Ethnohistory (2009) 56 (4): 589–624.
Published: 01 October 2009
... baptism in southern California missions (Coombs and Plog 1977; Jackson 1999; Larson, Johnson, and Michaelsen 1994), but has more recently also been used to discuss Esselen and Costanoan/Ohlone baptisms at Mission San Carlos (Hackel 2005). In this paper, I examine the validity of the ecological hypothesis...
Ethnohistory (2014) 61 (2): 229–251.
Published: 01 April 2014
... America and some that were highly distinctive. This cartographic representation also enlists visual and textual language that was, by the late seventeenth century, familiar across the Indies. In what ways, then, does the Muñoz map speak to local histories as well as those that were more global? This essay...
Ethnohistory (2000) 47 (2): 399–422.
Published: 01 April 2000
... nevertheless eroded over time, the Tupí-Guaraní language family shows evidence for retention of tek concerning not only many domesticated and semidomesticated plants but also certain wild resources. In particular, that language family has evidently retained complexes of traits that (1) associate tortoises...
Ethnohistory (2000) 47 (3-4): 669–704.
Published: 01 October 2000
... of the sixteenth century. Also explored are the responses of the indigenous societies in their process of change into what are now known as criollo peasant communities. The article's conclusion is that this cultural transformation has not yet ended. American Society for Ethnohistory 2000 Acosta Saignes...
Ethnohistory (2001) 48 (1-2): 87–121.
Published: 01 April 2001
...Jeffrey C. Kaufmann Diverse attitudes toward Malagasy prickly pear cactus demonstrate that French colonialism was not a single cohesive strategy but was marked by contradictions and struggles. Struggles among groups of colonizers included not only the control of cactus but also its appropriateness...
Ethnohistory (2001) 48 (3): 403–432.
Published: 01 July 2001
... of the cacicazgo of Tutepetongo but also lands and subject settlements within the cacicazgo. Despite their apparent relationship to the glyphs, the glosses do not translate the pictographic text. On the contrary, they reflect important changes in the indigenous conception of the cacicazgo. American Society...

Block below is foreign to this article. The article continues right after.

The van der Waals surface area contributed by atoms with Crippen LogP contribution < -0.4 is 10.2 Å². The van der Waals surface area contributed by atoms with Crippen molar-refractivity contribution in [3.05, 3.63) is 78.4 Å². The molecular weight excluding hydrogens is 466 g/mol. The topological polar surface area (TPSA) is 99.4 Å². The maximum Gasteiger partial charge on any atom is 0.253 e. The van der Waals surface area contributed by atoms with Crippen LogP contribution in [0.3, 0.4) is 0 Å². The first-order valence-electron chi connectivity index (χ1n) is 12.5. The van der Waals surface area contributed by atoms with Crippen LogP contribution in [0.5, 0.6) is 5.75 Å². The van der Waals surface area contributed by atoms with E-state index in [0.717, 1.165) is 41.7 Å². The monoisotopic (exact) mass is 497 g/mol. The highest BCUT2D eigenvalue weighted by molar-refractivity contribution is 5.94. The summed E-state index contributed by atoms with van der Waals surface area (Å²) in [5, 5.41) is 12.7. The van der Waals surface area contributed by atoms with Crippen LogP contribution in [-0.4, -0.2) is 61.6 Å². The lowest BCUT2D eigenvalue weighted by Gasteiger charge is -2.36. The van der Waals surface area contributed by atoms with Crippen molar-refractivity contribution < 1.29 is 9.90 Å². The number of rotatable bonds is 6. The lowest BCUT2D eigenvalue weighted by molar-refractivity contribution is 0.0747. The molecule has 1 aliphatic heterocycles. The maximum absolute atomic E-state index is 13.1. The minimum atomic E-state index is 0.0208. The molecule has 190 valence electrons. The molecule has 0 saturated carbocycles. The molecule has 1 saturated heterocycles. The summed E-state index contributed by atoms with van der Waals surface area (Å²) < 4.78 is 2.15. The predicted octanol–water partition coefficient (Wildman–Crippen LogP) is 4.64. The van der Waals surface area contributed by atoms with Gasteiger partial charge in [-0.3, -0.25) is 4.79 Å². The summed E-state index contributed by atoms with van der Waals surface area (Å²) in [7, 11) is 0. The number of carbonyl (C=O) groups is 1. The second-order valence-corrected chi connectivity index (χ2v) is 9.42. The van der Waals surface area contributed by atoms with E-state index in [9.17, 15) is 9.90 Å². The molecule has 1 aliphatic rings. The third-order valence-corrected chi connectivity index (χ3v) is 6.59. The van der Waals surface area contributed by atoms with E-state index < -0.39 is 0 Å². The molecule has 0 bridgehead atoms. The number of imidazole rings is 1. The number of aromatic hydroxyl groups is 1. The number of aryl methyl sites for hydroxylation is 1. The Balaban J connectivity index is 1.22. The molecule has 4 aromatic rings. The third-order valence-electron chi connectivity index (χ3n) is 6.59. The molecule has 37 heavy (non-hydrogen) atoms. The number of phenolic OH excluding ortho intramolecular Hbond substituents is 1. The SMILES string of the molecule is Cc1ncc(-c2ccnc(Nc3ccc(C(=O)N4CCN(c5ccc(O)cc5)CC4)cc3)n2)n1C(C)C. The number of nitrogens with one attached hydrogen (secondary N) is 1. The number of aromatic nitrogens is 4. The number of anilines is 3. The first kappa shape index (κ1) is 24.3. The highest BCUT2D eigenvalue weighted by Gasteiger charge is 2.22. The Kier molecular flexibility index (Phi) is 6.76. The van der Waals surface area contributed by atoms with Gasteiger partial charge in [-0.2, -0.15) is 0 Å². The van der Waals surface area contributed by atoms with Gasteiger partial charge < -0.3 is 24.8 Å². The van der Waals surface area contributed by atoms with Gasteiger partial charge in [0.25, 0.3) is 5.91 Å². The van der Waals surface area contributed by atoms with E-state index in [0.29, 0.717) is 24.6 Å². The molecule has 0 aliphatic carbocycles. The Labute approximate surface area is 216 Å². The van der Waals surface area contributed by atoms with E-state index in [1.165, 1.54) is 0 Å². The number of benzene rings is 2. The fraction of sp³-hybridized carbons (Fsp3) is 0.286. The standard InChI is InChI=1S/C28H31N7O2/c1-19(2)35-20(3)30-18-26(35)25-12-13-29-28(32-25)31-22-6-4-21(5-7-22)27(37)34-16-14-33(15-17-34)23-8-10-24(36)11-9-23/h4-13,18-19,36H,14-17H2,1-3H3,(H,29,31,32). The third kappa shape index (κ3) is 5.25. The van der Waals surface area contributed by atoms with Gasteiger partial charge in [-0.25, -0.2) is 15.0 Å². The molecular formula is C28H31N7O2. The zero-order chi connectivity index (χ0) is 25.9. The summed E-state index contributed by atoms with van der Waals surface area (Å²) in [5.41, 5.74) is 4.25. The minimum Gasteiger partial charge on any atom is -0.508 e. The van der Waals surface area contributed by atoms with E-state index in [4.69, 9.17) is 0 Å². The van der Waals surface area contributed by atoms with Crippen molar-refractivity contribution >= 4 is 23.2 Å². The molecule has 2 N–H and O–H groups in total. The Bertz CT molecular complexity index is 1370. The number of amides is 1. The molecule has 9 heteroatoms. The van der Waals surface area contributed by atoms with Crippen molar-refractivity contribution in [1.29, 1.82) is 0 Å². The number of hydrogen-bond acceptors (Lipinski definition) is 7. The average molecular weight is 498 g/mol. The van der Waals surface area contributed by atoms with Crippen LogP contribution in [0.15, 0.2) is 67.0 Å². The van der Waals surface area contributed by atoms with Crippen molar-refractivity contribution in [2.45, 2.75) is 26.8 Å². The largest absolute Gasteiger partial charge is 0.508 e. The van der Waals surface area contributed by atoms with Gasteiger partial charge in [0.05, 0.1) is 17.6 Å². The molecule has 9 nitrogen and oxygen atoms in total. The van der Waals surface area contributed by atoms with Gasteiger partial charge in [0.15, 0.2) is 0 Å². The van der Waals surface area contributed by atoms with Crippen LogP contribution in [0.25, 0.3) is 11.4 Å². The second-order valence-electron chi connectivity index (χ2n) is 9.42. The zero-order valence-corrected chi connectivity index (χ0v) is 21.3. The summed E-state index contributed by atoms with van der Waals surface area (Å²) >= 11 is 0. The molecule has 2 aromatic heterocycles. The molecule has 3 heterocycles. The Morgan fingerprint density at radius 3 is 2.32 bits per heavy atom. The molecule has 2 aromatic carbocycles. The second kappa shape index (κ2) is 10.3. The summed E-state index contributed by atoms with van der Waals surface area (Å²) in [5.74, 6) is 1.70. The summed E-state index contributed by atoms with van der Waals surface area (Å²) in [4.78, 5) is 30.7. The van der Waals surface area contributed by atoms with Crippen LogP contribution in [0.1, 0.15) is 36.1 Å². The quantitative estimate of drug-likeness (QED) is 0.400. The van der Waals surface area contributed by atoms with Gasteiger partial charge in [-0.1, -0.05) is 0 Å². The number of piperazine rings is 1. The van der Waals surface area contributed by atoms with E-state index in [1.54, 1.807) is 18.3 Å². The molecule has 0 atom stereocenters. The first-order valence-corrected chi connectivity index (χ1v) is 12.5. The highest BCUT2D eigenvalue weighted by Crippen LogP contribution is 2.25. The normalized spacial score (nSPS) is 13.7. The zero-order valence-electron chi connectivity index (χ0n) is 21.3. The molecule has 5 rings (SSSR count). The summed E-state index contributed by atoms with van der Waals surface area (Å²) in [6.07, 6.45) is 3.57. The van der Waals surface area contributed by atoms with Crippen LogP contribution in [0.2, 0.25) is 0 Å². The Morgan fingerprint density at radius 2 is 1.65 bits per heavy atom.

Ethnohistory (2001) 48 (4): 587–612.
Published: 01 October 2001
... and mythologies about an ancient Edenic time before normal human procreation and marriage. The article also holds that the main influence on the content of mythologies was neighboring mythologies, such that each people's telling of ancientness was a parody, but a compassionate one, of its neighbors' tellings...
Ethnohistory (2002) 49 (1): 3–40.
Published: 01 January 2002
... as hybrid in purpose—shaped European conceptions of the Amerindians of the region, and were in turn shaped by their presence. Also considered: the impact of abolition on conceptions of Amerindian character. American Society for Ethnohistory 2002 ‘‘It Is Impossible to Make a Step...
Ethnohistory (2002) 49 (3): 545–582.
Published: 01 July 2002
... momentous political, economic, and religious change and how it is experienced locally. It also reveals the ways in which different histories are constructed out of shared memories, events, and spaces. Rather than viewing native histories as present-day constructions, I try to see how oral traditions make...
Ethnohistory (2002) 49 (2): 281–317.
Published: 01 April 2002
... and other intruders also saw the need for alliances with Indian men in order for their endeavors to succeed. Through a process in which Europeans and Indians played an equal part, the early modern period saw the creation of several new indigenous leaders. The chieftains who interacted with outsiders were...